Ok... where did I leave off. We did a lovely cheapie tour in Santorini of the volcano Nea Kameni, a small island Thirassia, hot springs and Oia. I ended up doing a bit more hiking than expected on that tour. The volcano was pure uphill for about 45 minutes, Thira, Thirassia and Oia all have ports at the bottom of the hill. At Thirassia, the guide told us that it was only 150 steps to the top of the hill. What he failed to mention was that each step was between 0.5-3 metres long. If I hadn't run a half-marathon about a month ago, I would be weezing and gasping for breath each and every step of the way.
The small town of Oia at the northern point of Santorini restored my preconceptions on the cuteness of the island. The postcards that you see of the whitewashed houses and domed churches most likely come from Oia. Watching the sunset from this town is highly recommended as you can see the sun set into the ocean. We did this, along with hundreds of our fellow tourists who were also given the same recommendation. The sunset was lovely, but the adventure came
in trying to get back to our hotel. We were told that the last bus came at 11:20 but alas, no, the last bus was at 9:20. We missed the 8something bus as it was jammed pack. When the 9:20 bus came on it was sheer chaos as at least a hundred tourists tried to run onto the bus.
Friday morning was the start of our 24 hour adventure to Turkey. It took two ferries to get us to the island of Samos which is the closest greek island to the area of Turkey we wanted to go to. We stopped off at the island of Syros and then took a not-so-lovely night ferry from there to Samos. We arrived at 6am - disheveled, dirty and smelling ripe. We were lucky to get a ticket on the 8am ferry to Turkey. In the mean time though, we had two hours to kill. Thats where the hobo-ing came in. I thought it was rather funny that we wrapped ourselves in sarongs to keep ourselves warm on a park bench clutching on to all our worldly posessions in our backpack.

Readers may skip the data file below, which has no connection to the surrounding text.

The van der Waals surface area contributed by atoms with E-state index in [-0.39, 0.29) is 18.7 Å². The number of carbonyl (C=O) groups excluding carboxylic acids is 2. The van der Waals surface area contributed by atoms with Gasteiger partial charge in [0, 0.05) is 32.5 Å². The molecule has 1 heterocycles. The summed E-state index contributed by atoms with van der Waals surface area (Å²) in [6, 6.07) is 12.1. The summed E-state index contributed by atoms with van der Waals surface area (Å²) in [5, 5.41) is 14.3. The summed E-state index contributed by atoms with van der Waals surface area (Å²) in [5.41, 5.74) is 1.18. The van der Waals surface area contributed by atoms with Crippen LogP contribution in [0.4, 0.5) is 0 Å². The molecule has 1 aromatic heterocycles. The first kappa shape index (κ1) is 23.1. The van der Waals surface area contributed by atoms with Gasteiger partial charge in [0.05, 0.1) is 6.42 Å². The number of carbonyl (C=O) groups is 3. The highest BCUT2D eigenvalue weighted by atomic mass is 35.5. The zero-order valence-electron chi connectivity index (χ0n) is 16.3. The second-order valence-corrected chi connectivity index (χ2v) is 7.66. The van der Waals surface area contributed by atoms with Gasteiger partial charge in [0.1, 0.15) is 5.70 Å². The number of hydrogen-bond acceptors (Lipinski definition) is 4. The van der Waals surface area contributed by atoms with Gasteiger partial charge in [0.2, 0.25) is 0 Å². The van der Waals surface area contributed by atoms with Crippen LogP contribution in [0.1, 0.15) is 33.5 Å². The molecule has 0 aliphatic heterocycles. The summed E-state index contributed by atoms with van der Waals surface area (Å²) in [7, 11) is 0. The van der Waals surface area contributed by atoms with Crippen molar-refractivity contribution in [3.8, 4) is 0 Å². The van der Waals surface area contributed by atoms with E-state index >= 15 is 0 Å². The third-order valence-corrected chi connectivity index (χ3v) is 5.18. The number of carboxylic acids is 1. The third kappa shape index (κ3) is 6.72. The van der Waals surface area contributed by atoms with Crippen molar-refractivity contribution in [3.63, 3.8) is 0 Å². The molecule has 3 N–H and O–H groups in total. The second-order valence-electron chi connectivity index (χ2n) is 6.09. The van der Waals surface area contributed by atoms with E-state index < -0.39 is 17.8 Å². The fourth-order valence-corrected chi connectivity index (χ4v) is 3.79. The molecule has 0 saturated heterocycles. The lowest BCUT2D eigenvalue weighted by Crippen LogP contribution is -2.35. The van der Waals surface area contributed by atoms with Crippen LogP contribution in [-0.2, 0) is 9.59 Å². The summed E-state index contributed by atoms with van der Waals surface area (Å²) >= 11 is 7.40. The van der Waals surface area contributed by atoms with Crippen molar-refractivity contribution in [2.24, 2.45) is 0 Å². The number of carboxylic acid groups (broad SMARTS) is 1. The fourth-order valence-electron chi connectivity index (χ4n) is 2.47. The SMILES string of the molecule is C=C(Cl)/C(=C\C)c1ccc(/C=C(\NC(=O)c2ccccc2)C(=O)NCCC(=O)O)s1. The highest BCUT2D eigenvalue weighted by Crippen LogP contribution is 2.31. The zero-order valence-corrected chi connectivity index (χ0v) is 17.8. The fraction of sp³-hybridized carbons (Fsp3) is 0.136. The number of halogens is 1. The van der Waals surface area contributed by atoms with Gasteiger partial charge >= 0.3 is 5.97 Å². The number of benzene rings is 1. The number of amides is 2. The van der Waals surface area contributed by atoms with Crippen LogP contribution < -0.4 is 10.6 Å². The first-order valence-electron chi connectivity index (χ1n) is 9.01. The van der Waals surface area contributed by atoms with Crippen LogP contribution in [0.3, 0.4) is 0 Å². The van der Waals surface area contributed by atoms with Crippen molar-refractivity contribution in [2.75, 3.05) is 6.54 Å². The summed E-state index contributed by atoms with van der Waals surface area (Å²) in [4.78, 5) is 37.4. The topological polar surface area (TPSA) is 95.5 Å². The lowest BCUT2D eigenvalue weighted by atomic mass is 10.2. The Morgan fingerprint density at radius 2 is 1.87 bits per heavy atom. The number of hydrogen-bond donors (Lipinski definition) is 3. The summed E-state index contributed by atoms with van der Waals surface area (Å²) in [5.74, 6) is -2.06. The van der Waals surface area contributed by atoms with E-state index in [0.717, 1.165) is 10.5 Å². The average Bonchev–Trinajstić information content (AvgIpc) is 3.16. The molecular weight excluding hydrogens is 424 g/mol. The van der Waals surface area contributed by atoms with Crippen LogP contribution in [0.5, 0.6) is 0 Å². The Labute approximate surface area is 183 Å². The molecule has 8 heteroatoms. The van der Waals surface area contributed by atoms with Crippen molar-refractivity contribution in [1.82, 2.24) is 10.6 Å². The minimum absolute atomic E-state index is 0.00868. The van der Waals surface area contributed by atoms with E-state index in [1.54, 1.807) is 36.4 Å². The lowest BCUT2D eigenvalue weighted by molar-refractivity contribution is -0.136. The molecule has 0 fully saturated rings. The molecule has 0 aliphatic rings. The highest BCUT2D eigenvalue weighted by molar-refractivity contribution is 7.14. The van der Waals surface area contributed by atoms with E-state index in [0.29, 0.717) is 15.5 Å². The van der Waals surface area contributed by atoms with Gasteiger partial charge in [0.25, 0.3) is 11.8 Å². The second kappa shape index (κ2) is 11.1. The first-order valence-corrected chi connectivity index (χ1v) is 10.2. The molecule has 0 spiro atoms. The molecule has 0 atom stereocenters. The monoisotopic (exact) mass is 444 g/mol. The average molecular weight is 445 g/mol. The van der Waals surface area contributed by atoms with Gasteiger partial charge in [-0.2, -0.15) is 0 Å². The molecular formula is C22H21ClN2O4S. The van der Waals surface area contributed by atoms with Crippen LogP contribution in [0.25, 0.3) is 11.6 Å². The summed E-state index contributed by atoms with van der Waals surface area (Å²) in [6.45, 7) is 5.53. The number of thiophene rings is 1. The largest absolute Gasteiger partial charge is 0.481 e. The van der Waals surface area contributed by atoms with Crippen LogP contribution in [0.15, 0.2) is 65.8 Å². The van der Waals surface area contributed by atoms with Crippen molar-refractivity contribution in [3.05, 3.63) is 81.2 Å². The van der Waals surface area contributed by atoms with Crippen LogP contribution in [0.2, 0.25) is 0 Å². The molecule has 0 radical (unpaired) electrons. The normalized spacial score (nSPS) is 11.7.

We're currently in Selcuk the modern city near the biblical
Close up of lava rocks
Posted especially for my geologist friend Jessica.
site of Ephesus. Yesterday, was the market day so we wandered through the bazaar that was conveniently located right outside our hotel. Most of the sellers had vegetables and fruits. The peaches and cherries are currently in season! I also went a bit crazy buying cheap clothing. Later in the day, we went to visit Ephesus which is most likely the most preserved archaeological site of antiquity. The difference between Greek and turkish archaeological sites is that there is no policing in turkey. I can actually hug a marble column and have a picture taken of it without having a whistle blown at me! I was quite amazed at this so now I have several pictures of me sitting on stone (I realize this is not quite so exciting for the rest of you folks). We decided to walk back to town from the site and ended up doing a mini-pilgrammage. Nearby was the church of the 7 sleepers - legend has it that 4 christians fled the persecution of a pagan emperor. The christians were boarded up in the cave to prevent escape. The christians fell asleep they woke up 200 years later. We also attempted to find the
house of Mary, mother of Christ which was in the area. When we came to a fork in the road, we were told that it was 6 km further, uphill and closed at 7pm. That ended our quick pilgrammage.
The drink raki, distilled wine, is quite popular here. In fact, one man quotes that raki is to man like water is to animals. The Turks seem to be a bit more civilized in drinking raki than the Greeks. Here, its served with water which makes it a bit more tolerable. Funny, the liquid turns a a milky white color with water added even though both liquids are clear.
One more observation on the tangent of sweetness. The turks seem to have a similar thinking like the Greeks with the use of sweet goods and sweetness. Apparently, when a baby is born the parents will have friends over and serve honey, or turkish delights in an attempt to have sweetness around their newborn.
I went to the classical site of Pergamon today but I'll save that for tomorrow's blog along with tomorrow's tour of PMD aka Priene, Miletus and Didyma, more classical cities in antiquity.
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